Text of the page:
In general, excessive alcohol consumption results in dysregulation of lipid metabolism [1316]. Patients with alcoholic cirrhosis and Child–Pugh C stage show significant reductions in serum concentrations of total, HDL, and LDL cholesterol, but not of triglycerides [14, 15]. Low serum lipoprotein (a) concentrations have also been reported in patients with liver cirrhosis [13]. However, the precise mechanisms relating dyslipidemia with the development of SCA remain unknown. Marked decreases in serum concentrations of cholesterol, triglycerides, and phospholipids have been reported [10], as well as increased serum concentrations of free cholesterol [8]. Markedly reduced plasma concentrations of apo-AI, apo-AII, and HDL3 have also been reported in patients with alcoholic cirrhosis and SCA [9, 11]. The development of SCA in cirrhotic patients has been associated with changes in cholesterol content of RBC membranes [8]. Cholesterol transfer induced by all lipoprotein fractions in sera may accompany reductions in lecithin cholesterol acyltransferase (LCAT) activity, thereby affecting cellular cholesterol efflux [8]. This may result in a striking increase in cholesterol content of spur cells and a high cholesterol/phospholipid ratio in RBC membranes [8]. Although we could not analyze the lipids in RBC membranes of our patient, we compared pre- and postplasmapheresis lipid abnormalities in relation to SCA. Before plasmapheresis, this patient showed lipid and lipoprotein abnormalities as previously described, whereas, after plasmapheresis, his low lipoprotein (a), LDL cholesterol, and apo-AII concentrations remained unchanged, accompanied by persistent indirect hyperbilirubinemia and SCA. It remains unknown how reduced serum lipoprotein (a), LDL cholesterol, and apo-AII played a role in persistent SCA [17, 18].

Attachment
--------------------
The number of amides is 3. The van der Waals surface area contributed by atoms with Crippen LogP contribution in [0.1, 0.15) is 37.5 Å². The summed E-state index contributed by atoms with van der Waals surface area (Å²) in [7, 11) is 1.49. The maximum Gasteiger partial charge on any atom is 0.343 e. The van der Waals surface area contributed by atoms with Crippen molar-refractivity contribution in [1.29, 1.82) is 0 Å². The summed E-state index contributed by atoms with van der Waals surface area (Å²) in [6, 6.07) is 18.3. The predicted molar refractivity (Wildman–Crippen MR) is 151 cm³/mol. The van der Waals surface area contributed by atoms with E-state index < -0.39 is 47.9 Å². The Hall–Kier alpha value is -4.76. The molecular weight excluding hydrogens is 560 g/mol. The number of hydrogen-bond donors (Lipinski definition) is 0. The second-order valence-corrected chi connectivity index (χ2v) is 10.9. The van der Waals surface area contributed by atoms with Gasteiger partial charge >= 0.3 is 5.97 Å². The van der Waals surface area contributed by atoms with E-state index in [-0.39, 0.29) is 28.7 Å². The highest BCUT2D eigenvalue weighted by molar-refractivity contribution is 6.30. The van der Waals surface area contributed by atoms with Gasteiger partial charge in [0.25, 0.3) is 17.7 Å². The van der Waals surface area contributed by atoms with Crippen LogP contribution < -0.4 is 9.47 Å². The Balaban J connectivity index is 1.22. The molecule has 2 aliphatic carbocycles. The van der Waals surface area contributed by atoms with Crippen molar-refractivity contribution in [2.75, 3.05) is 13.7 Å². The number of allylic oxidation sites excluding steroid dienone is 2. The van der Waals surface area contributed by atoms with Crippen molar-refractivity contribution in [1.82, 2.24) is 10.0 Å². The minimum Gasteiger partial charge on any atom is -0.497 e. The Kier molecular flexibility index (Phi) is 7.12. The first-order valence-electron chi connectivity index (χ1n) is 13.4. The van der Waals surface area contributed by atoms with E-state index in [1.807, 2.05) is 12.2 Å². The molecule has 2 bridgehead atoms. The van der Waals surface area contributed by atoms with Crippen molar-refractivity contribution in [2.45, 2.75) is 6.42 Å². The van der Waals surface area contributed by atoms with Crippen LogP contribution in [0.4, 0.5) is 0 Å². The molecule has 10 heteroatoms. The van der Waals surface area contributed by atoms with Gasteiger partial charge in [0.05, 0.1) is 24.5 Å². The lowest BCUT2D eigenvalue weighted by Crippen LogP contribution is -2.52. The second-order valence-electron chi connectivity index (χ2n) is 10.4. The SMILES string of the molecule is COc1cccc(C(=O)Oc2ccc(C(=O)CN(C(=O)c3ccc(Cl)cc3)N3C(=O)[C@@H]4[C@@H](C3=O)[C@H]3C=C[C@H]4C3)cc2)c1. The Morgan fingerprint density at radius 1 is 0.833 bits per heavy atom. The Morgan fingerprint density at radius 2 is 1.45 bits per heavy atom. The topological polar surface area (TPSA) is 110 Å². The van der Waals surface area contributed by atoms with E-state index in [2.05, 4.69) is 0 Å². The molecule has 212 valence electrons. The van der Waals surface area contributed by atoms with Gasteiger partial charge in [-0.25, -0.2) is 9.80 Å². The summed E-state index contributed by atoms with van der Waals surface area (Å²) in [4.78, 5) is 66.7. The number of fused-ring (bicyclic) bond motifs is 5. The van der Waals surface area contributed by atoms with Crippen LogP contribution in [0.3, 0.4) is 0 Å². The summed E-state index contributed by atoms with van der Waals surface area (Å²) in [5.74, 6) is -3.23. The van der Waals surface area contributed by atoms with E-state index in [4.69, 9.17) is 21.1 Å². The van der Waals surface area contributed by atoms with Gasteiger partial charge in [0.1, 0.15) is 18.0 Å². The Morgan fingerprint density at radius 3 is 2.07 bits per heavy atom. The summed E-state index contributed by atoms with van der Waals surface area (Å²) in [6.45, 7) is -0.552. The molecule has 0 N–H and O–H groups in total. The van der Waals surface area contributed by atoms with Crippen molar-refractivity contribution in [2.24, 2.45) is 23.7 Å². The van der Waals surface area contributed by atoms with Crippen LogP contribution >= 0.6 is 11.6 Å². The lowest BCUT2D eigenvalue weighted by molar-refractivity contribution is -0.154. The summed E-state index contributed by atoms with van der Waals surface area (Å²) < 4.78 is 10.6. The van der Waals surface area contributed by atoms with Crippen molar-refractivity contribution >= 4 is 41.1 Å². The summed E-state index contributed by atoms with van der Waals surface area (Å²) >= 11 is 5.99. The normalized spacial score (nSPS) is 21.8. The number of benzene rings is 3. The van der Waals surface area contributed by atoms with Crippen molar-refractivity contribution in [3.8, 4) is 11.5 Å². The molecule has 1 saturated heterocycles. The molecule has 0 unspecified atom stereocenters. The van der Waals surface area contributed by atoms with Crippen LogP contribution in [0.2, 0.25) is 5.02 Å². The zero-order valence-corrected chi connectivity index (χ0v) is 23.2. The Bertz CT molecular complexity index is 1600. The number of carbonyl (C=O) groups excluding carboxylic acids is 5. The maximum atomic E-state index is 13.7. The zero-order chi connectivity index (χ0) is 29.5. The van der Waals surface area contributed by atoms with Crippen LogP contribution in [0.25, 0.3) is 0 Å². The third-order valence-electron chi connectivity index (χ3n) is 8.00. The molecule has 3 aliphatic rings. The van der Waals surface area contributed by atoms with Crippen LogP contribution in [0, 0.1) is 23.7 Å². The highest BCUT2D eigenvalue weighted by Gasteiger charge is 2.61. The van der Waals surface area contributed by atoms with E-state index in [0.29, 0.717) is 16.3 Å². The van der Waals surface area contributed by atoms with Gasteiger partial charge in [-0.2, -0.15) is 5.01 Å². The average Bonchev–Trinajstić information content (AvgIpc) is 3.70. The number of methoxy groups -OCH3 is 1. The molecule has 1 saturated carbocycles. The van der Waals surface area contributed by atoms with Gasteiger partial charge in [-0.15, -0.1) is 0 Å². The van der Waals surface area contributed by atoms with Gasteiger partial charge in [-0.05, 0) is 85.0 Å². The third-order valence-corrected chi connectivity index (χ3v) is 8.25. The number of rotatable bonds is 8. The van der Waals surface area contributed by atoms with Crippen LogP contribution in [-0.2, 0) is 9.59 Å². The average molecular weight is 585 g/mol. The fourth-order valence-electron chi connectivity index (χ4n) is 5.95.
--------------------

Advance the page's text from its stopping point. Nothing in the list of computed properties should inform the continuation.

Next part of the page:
Treatment of SCA has been disappointing and usually indicates end-stage liver disease. The importance of abstinence from alcohol has been emphasized as the mainstay of management; however, success is rare. Formerly, patient treatments included splenectomy and frequent transfusions [19]. Plasmapheresis, first described in Japan for patients with SCA, was temporarily effective but resulted in eventual poor outcome [2022]. Indeed, as many as ten courses of plasmapheresis were unable to reverse SCA [20]. At present, liver transplantation is regarded as the most effective treatment [57], with reversibility of SCA observed only after liver transplantation [5, 23]. Unfortunately, our patient was ineligible for liver transplantation, because of no available donors and that he repeatedly failed to abstain from alcohol. However, we assessed the effects of plasmapheresis on the pattern of dyslipidemia as well as on variable indicators of SCA, since previous reports on plasmapheresis did not analyze its effects on dyslipidemia in detail [2022]. Our results may provide useful information for future studies on SCA.

In summary, a precise understanding of the correlation of dyslipidemia and SCA remains elusive and more studies are necessary. In addition, further research is required to determine specific pharmaceutical treatments on SCA-related dyslipidemia for patients with liver cirrhosis who are ineligible for liver transplantation.

Conflicts of Interest

The authors declare no conflicts of interest.